Reduced muscle tone in the upper airway during sleep leads to increased resistance to the flow of air, and partial obstruction often results in loud snoring. This symptom may be associated with the obstructive sleep apnea-hypopnea syndrome (OSAHS), which may be associated with a variety of neurological symptoms including excessive daytime somnolence, episodic loss of consciousness, headache (especially morning), cognitive decline, and increased risk of stroke (snoring may be an independent risk factor for stroke).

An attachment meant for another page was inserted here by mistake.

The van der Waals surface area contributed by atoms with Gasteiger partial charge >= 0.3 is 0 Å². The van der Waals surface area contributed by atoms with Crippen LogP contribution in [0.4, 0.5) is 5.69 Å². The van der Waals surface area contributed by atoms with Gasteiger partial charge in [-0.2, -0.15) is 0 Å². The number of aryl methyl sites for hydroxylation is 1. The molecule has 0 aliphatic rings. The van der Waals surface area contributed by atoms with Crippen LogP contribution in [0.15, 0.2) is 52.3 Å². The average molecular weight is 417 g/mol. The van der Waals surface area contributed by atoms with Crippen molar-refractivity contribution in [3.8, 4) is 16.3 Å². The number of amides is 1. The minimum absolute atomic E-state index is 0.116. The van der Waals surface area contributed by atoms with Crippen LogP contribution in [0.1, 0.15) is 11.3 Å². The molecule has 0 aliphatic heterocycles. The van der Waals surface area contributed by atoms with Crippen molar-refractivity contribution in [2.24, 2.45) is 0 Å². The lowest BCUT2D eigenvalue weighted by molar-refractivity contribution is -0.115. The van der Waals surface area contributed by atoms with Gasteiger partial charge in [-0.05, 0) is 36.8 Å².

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Larner AJ. Obstructive sleep apnea syndrome presenting in a neurology outpatient clinic. International Journal of Clinical Practice 2003; 57: 150-152
Spriggs DA, French JM, Murdy JM, Curless RH, Bates D, James OFW. Snoring increases the risk of stroke and adversely affects prognosis. Quarterly Journal of Medicine 1992; 84: 555-562


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